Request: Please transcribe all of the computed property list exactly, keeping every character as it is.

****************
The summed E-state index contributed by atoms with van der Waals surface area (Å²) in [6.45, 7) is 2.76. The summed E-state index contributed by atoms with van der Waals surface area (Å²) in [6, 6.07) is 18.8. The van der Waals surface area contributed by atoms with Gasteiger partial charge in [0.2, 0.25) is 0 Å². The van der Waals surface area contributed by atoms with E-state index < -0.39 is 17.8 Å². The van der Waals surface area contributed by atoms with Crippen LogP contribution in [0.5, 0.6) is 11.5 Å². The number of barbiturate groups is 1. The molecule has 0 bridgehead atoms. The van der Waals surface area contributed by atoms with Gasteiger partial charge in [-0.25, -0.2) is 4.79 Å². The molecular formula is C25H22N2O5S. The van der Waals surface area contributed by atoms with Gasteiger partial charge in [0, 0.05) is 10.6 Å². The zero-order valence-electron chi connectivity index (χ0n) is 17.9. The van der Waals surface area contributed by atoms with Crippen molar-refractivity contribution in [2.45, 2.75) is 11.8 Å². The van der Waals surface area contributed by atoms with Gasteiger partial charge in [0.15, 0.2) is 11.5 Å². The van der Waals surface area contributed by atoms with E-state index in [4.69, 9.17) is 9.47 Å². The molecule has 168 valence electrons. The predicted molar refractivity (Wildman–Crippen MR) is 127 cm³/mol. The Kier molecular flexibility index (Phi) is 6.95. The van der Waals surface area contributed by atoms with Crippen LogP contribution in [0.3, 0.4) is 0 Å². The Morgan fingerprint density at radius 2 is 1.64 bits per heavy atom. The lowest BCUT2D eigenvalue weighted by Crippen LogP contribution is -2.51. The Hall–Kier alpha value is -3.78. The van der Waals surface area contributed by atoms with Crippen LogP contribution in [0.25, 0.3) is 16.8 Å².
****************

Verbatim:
The summed E-state index contributed by atoms with van der Waals surface area (Å²) in [6.45, 7) is 2.76. The summed E-state index contributed by atoms with van der Waals surface area (Å²) in [6, 6.07) is 18.8. The van der Waals surface area contributed by atoms with Gasteiger partial charge in [0.2, 0.25) is 0 Å². The van der Waals surface area contributed by atoms with E-state index < -0.39 is 17.8 Å². The van der Waals surface area contributed by atoms with Crippen LogP contribution in [0.5, 0.6) is 11.5 Å². The number of barbiturate groups is 1. The molecule has 0 bridgehead atoms. The van der Waals surface area contributed by atoms with Gasteiger partial charge in [-0.25, -0.2) is 4.79 Å². The molecular formula is C25H22N2O5S. The van der Waals surface area contributed by atoms with Gasteiger partial charge in [0, 0.05) is 10.6 Å². The zero-order valence-electron chi connectivity index (χ0n) is 17.9. The van der Waals surface area contributed by atoms with Crippen molar-refractivity contribution in [2.45, 2.75) is 11.8 Å². The van der Waals surface area contributed by atoms with Gasteiger partial charge in [0.15, 0.2) is 11.5 Å². The van der Waals surface area contributed by atoms with E-state index in [4.69, 9.17) is 9.47 Å². The molecule has 168 valence electrons. The predicted molar refractivity (Wildman–Crippen MR) is 127 cm³/mol. The Kier molecular flexibility index (Phi) is 6.95. The van der Waals surface area contributed by atoms with Crippen LogP contribution in [0.3, 0.4) is 0 Å². The Morgan fingerprint density at radius 2 is 1.64 bits per heavy atom. The lowest BCUT2D eigenvalue weighted by Crippen LogP contribution is -2.51. The Hall–Kier alpha value is -3.78. The van der Waals surface area contributed by atoms with Crippen LogP contribution in [0.25, 0.3) is 16.8 Å².